The Russian economy is suffering more than it seems


The war and economic sanctions lead to a decrease in imports and exports to Russia.

This article was originally published on the Riddle Russia website and translated with their kind permission.

Although the end of the year is still far away and many trends may change, Without a doubt, 2022 has been quite unique for the Russian economy.. As for the depth of the economic recession, it will undoubtedly “overcome” the crisis of 2009, when the GDP of the Russian Federation fell by 7.9%. As for deglobalization, it will exceed all the parameters of 2014-2015, when Russia was first subjected to Western sanctions following the occupation of Crimea and efforts to provoke separatism in the eastern regions of Ukraine. That said, the current crisis differs significantly from the previous ones in terms of dynamics: unlike in the past, there was no sharp depreciation of the ruble (this year its value was restored, which did not happen before); the decline in stock markets has also been much smaller (a third now versus a two-fold contraction in 2014-2015 and a nearly five-fold contraction in 2008-2009). But the most paradoxical factor in my eyes is the situation of foreign trade and the balance of payments.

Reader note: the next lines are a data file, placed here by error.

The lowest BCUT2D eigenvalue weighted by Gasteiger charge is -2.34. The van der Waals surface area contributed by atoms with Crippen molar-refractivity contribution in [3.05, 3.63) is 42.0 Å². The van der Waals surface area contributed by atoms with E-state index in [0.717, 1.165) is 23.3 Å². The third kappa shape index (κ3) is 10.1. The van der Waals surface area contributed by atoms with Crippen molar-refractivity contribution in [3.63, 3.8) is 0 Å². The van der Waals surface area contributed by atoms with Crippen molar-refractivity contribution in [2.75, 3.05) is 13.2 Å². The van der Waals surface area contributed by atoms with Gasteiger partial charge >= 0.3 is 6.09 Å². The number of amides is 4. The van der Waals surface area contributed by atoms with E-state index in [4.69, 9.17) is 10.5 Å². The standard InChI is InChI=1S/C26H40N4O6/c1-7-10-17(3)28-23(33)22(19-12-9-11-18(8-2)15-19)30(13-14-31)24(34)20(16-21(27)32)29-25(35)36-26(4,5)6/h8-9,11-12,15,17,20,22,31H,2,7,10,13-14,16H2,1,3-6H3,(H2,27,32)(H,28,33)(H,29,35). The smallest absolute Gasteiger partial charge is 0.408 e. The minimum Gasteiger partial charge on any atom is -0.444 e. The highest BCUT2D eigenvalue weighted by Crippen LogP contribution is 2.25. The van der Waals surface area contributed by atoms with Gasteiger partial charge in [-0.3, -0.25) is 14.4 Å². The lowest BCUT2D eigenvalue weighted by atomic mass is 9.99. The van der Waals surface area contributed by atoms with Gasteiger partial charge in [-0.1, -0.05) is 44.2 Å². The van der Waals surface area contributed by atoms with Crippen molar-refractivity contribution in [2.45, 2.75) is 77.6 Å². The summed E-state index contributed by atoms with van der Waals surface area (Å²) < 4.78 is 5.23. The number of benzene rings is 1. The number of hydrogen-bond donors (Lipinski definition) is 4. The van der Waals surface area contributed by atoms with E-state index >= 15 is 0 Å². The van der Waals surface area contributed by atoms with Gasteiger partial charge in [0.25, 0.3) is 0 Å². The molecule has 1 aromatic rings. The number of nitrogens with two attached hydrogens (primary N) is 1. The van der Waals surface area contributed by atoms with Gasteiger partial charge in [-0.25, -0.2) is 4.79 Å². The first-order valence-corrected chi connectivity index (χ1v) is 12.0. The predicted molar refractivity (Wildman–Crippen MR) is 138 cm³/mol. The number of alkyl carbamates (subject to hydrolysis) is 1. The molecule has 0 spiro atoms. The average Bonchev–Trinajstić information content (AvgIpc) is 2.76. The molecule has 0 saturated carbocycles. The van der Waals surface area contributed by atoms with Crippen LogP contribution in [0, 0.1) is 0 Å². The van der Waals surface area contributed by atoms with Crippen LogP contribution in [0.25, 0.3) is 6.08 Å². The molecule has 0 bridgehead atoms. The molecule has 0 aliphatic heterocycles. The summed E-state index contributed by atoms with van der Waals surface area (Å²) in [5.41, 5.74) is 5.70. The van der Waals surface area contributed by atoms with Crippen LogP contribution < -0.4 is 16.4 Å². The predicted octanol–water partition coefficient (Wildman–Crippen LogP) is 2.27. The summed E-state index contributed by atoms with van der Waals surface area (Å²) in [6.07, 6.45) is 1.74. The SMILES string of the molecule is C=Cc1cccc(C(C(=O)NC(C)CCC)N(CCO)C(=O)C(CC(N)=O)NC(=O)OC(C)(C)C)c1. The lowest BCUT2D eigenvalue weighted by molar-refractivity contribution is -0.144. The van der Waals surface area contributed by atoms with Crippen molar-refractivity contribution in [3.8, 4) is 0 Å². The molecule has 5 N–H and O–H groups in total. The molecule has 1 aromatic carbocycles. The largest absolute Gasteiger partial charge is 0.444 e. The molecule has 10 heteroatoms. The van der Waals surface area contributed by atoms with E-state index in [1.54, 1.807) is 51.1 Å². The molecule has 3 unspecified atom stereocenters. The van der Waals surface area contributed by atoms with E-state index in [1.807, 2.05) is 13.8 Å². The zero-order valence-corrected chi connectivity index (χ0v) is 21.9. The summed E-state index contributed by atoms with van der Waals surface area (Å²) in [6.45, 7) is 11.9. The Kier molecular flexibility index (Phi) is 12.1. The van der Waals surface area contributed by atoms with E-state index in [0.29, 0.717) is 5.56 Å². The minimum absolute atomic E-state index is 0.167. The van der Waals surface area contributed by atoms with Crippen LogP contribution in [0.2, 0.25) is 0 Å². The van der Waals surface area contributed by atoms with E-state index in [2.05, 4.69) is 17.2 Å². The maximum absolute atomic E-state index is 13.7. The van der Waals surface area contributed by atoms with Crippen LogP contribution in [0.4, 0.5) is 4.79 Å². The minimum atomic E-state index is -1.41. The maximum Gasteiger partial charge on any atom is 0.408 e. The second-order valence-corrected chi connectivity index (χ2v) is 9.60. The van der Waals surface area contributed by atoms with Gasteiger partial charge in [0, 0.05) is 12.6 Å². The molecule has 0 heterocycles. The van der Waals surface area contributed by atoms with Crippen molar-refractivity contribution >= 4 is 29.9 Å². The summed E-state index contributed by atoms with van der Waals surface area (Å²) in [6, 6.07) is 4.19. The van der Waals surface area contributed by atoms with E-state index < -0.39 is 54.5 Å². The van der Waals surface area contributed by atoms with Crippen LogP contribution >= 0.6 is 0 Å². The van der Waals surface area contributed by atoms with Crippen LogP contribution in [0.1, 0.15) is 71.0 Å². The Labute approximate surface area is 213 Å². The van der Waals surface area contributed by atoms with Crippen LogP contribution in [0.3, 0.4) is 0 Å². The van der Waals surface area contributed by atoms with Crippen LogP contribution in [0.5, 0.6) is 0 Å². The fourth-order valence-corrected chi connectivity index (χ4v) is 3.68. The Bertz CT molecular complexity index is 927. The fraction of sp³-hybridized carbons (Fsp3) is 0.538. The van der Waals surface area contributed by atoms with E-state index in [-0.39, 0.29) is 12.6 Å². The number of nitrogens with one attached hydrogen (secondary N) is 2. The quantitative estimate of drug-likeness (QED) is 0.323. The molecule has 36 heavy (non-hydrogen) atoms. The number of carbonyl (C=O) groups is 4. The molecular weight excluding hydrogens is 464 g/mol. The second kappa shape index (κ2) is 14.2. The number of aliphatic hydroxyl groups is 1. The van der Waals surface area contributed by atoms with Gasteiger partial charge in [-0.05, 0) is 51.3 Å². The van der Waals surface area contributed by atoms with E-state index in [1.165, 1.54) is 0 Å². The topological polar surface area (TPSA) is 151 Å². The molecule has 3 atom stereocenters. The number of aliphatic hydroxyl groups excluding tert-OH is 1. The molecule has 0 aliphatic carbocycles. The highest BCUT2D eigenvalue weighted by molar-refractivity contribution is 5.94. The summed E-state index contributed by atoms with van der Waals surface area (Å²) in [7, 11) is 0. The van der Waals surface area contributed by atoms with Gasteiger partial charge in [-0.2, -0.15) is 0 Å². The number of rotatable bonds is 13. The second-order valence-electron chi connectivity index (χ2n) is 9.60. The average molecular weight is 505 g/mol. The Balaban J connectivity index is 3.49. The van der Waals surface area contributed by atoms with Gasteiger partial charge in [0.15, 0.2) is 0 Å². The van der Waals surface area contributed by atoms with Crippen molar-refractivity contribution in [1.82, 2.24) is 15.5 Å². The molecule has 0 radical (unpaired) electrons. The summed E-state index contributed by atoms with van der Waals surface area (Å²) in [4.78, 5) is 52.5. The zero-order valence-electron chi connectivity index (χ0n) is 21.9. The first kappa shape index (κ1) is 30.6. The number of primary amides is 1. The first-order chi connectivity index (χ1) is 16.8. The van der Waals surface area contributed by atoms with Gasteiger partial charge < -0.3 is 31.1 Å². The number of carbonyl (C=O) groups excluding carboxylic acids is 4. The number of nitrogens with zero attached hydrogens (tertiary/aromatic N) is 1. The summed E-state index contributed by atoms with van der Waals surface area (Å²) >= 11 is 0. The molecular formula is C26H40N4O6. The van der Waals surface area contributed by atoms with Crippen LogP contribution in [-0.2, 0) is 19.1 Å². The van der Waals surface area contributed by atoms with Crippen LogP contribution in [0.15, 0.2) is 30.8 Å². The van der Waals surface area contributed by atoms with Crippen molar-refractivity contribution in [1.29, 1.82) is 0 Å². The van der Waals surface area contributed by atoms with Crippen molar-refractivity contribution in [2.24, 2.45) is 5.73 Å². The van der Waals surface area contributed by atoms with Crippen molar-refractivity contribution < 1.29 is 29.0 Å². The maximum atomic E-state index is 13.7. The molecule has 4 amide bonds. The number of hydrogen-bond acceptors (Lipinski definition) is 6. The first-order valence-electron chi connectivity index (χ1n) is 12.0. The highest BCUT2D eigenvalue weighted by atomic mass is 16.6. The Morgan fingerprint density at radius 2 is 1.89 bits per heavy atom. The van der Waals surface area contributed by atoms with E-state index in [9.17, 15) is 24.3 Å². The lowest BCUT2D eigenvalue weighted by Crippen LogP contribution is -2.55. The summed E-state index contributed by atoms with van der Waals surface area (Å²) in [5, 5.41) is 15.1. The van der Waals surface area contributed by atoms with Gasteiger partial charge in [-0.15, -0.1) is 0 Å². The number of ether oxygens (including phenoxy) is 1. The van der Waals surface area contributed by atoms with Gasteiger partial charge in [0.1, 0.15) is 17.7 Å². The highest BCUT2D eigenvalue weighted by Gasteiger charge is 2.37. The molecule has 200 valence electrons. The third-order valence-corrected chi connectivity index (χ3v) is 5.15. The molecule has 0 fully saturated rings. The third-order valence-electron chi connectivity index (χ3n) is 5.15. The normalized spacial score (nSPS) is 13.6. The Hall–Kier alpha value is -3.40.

As we know, after the start of the war in Ukraine, the Russian authorities rushed to classify the country’s foreign trade statistics. This effort, of course, seems rather ridiculous since the statistical agencies of the partner countries continue to publish their figures (although, to be fair, we must admit that the Russian data differed from the partners’ data in most cases, to times in a rather important way). Be that as it may, data from foreign statistical agencies as well as indirect information from Russia (such as the publication of the main parameters of the balance of payments for the first semester) indicate that the foreign trade situation has been unique this year (and that will not change). until the end of the year).

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Broadly speaking, two factors come into play: the usual and the unexpected. The usual factor is the fall in imports (it was 37.3% in 2009 and 36.1% in 2015), traditionally caused by the decrease in effective demand from final consumers. During the first half of 2022, this indicator decreased by 6.55% (and 22.4% in the second quarter), and a recovery is not expected in the near future. Unlike previous crises, the fall in imports is now due not only to the fall in demand, but also to the restrictions imposed on certain goods and, in addition, to the cessation of imports of components and equipment, which were previously received via “intracompany”. trade” (for example, supplies of components for assembly of automobiles, machine tools or appliances). By the end of the year, imports could fall by 25%, although not to the levels seen in the previous two recessions (which only means that sanctions have less impact on import levels than the ruble exchange rate).